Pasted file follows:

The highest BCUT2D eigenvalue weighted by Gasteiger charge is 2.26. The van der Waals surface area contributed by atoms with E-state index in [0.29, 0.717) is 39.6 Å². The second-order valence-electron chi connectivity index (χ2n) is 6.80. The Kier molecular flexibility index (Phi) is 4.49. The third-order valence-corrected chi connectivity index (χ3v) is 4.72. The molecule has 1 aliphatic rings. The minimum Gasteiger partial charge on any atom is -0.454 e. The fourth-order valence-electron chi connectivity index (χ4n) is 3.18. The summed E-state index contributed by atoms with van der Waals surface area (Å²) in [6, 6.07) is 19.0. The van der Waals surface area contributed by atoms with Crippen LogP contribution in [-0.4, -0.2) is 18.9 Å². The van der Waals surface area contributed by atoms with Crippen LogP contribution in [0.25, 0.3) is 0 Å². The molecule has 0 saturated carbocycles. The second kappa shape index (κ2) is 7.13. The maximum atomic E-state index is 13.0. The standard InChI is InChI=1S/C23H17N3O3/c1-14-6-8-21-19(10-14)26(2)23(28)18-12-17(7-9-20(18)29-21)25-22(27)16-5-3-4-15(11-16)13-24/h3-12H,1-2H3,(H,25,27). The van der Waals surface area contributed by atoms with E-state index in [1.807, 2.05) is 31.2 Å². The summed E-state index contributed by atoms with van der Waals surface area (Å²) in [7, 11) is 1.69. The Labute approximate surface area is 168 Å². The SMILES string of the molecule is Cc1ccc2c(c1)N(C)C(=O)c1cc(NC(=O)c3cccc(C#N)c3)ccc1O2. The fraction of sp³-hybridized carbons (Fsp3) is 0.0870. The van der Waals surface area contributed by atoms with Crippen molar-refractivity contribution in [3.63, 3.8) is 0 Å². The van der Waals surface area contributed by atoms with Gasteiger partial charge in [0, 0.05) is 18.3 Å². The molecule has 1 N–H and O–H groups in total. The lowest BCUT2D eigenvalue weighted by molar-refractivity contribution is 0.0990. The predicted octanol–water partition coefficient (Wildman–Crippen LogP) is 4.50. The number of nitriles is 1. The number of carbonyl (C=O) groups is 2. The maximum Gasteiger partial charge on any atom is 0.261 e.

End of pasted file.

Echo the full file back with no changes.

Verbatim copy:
The highest BCUT2D eigenvalue weighted by Gasteiger charge is 2.26. The van der Waals surface area contributed by atoms with E-state index in [0.29, 0.717) is 39.6 Å². The second-order valence-electron chi connectivity index (χ2n) is 6.80. The Kier molecular flexibility index (Phi) is 4.49. The third-order valence-corrected chi connectivity index (χ3v) is 4.72. The molecule has 1 aliphatic rings. The minimum Gasteiger partial charge on any atom is -0.454 e. The fourth-order valence-electron chi connectivity index (χ4n) is 3.18. The summed E-state index contributed by atoms with van der Waals surface area (Å²) in [6, 6.07) is 19.0. The van der Waals surface area contributed by atoms with Crippen LogP contribution in [-0.4, -0.2) is 18.9 Å². The van der Waals surface area contributed by atoms with Crippen LogP contribution in [0.25, 0.3) is 0 Å². The molecule has 0 saturated carbocycles. The second kappa shape index (κ2) is 7.13. The maximum atomic E-state index is 13.0. The standard InChI is InChI=1S/C23H17N3O3/c1-14-6-8-21-19(10-14)26(2)23(28)18-12-17(7-9-20(18)29-21)25-22(27)16-5-3-4-15(11-16)13-24/h3-12H,1-2H3,(H,25,27). The van der Waals surface area contributed by atoms with E-state index in [1.807, 2.05) is 31.2 Å². The summed E-state index contributed by atoms with van der Waals surface area (Å²) in [7, 11) is 1.69. The Labute approximate surface area is 168 Å². The SMILES string of the molecule is Cc1ccc2c(c1)N(C)C(=O)c1cc(NC(=O)c3cccc(C#N)c3)ccc1O2. The fraction of sp³-hybridized carbons (Fsp3) is 0.0870. The van der Waals surface area contributed by atoms with Crippen molar-refractivity contribution in [3.63, 3.8) is 0 Å². The van der Waals surface area contributed by atoms with Gasteiger partial charge in [0, 0.05) is 18.3 Å². The molecule has 1 N–H and O–H groups in total. The lowest BCUT2D eigenvalue weighted by molar-refractivity contribution is 0.0990. The predicted octanol–water partition coefficient (Wildman–Crippen LogP) is 4.50. The number of nitriles is 1. The number of carbonyl (C=O) groups is 2. The maximum Gasteiger partial charge on any atom is 0.261 e.